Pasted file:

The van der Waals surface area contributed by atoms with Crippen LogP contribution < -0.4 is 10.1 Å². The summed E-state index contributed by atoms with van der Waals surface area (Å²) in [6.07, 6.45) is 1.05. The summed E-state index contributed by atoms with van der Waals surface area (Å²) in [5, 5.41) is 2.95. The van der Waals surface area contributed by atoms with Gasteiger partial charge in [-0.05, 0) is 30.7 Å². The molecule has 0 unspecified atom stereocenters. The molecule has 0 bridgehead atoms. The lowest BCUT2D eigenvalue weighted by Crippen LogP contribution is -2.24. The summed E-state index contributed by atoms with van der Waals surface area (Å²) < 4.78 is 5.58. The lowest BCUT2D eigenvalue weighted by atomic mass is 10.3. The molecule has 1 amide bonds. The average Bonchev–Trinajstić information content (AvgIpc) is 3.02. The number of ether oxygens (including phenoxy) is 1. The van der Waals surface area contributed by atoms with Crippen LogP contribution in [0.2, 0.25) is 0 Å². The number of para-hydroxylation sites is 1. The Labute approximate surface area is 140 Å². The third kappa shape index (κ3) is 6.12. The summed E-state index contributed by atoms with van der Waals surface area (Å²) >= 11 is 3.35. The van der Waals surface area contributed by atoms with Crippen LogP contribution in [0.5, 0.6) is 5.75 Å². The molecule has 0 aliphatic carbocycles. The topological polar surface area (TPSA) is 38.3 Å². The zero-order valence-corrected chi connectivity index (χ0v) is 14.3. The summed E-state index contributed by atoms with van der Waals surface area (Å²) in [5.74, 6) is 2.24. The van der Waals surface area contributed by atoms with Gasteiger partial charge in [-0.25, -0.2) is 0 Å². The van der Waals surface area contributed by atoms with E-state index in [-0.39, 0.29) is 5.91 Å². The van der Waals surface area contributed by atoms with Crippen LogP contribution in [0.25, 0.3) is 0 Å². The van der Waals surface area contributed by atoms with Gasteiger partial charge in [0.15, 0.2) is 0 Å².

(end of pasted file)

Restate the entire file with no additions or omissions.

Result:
The van der Waals surface area contributed by atoms with Crippen LogP contribution < -0.4 is 10.1 Å². The summed E-state index contributed by atoms with van der Waals surface area (Å²) in [6.07, 6.45) is 1.05. The summed E-state index contributed by atoms with van der Waals surface area (Å²) in [5, 5.41) is 2.95. The van der Waals surface area contributed by atoms with Gasteiger partial charge in [-0.05, 0) is 30.7 Å². The molecule has 0 unspecified atom stereocenters. The molecule has 0 bridgehead atoms. The lowest BCUT2D eigenvalue weighted by Crippen LogP contribution is -2.24. The summed E-state index contributed by atoms with van der Waals surface area (Å²) < 4.78 is 5.58. The lowest BCUT2D eigenvalue weighted by atomic mass is 10.3. The molecule has 1 amide bonds. The average Bonchev–Trinajstić information content (AvgIpc) is 3.02. The number of ether oxygens (including phenoxy) is 1. The van der Waals surface area contributed by atoms with Crippen LogP contribution in [0.2, 0.25) is 0 Å². The number of para-hydroxylation sites is 1. The Labute approximate surface area is 140 Å². The third kappa shape index (κ3) is 6.12. The summed E-state index contributed by atoms with van der Waals surface area (Å²) >= 11 is 3.35. The van der Waals surface area contributed by atoms with Crippen LogP contribution in [0.5, 0.6) is 5.75 Å². The molecule has 0 aliphatic carbocycles. The topological polar surface area (TPSA) is 38.3 Å². The zero-order valence-corrected chi connectivity index (χ0v) is 14.3. The summed E-state index contributed by atoms with van der Waals surface area (Å²) in [5.74, 6) is 2.24. The van der Waals surface area contributed by atoms with Gasteiger partial charge in [-0.25, -0.2) is 0 Å². The van der Waals surface area contributed by atoms with E-state index in [-0.39, 0.29) is 5.91 Å². The van der Waals surface area contributed by atoms with Crippen LogP contribution in [0.25, 0.3) is 0 Å². The van der Waals surface area contributed by atoms with Gasteiger partial charge in [0.15, 0.2) is 0 Å².